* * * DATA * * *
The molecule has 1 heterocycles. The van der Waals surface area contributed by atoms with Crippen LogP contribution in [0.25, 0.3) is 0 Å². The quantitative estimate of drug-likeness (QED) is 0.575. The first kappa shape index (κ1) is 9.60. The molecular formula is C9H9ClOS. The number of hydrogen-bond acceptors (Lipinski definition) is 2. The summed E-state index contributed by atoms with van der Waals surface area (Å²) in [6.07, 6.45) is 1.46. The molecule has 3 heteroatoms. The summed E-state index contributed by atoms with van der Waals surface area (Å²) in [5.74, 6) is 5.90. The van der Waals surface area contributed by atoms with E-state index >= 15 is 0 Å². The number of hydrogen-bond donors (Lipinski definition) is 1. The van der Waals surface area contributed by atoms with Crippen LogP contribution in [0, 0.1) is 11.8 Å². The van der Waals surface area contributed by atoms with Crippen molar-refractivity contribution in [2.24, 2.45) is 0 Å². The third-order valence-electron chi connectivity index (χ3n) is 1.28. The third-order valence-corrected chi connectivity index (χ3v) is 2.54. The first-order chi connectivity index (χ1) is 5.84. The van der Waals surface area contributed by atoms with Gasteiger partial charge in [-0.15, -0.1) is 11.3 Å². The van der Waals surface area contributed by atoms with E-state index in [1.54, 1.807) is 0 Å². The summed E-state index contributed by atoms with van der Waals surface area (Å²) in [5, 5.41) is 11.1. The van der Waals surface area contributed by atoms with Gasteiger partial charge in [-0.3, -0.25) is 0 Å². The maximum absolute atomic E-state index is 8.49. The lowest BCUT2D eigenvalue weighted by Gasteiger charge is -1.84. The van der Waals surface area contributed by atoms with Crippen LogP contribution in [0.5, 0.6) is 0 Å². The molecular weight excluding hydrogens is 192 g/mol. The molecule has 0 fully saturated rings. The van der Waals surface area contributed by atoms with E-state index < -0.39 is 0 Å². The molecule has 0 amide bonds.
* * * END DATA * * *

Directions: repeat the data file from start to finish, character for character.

The molecule has 1 heterocycles. The van der Waals surface area contributed by atoms with Crippen LogP contribution in [0.25, 0.3) is 0 Å². The quantitative estimate of drug-likeness (QED) is 0.575. The first kappa shape index (κ1) is 9.60. The molecular formula is C9H9ClOS. The number of hydrogen-bond acceptors (Lipinski definition) is 2. The summed E-state index contributed by atoms with van der Waals surface area (Å²) in [6.07, 6.45) is 1.46. The molecule has 3 heteroatoms. The summed E-state index contributed by atoms with van der Waals surface area (Å²) in [5.74, 6) is 5.90. The van der Waals surface area contributed by atoms with E-state index >= 15 is 0 Å². The number of hydrogen-bond donors (Lipinski definition) is 1. The van der Waals surface area contributed by atoms with Crippen LogP contribution in [0, 0.1) is 11.8 Å². The van der Waals surface area contributed by atoms with Crippen molar-refractivity contribution in [2.24, 2.45) is 0 Å². The third-order valence-electron chi connectivity index (χ3n) is 1.28. The third-order valence-corrected chi connectivity index (χ3v) is 2.54. The first-order chi connectivity index (χ1) is 5.84. The van der Waals surface area contributed by atoms with Gasteiger partial charge in [-0.15, -0.1) is 11.3 Å². The van der Waals surface area contributed by atoms with E-state index in [1.54, 1.807) is 0 Å². The summed E-state index contributed by atoms with van der Waals surface area (Å²) in [5, 5.41) is 11.1. The van der Waals surface area contributed by atoms with Gasteiger partial charge in [-0.3, -0.25) is 0 Å². The maximum absolute atomic E-state index is 8.49. The lowest BCUT2D eigenvalue weighted by Gasteiger charge is -1.84. The van der Waals surface area contributed by atoms with Crippen LogP contribution in [0.5, 0.6) is 0 Å². The molecular weight excluding hydrogens is 192 g/mol. The molecule has 0 fully saturated rings. The van der Waals surface area contributed by atoms with E-state index < -0.39 is 0 Å². The molecule has 0 amide bonds.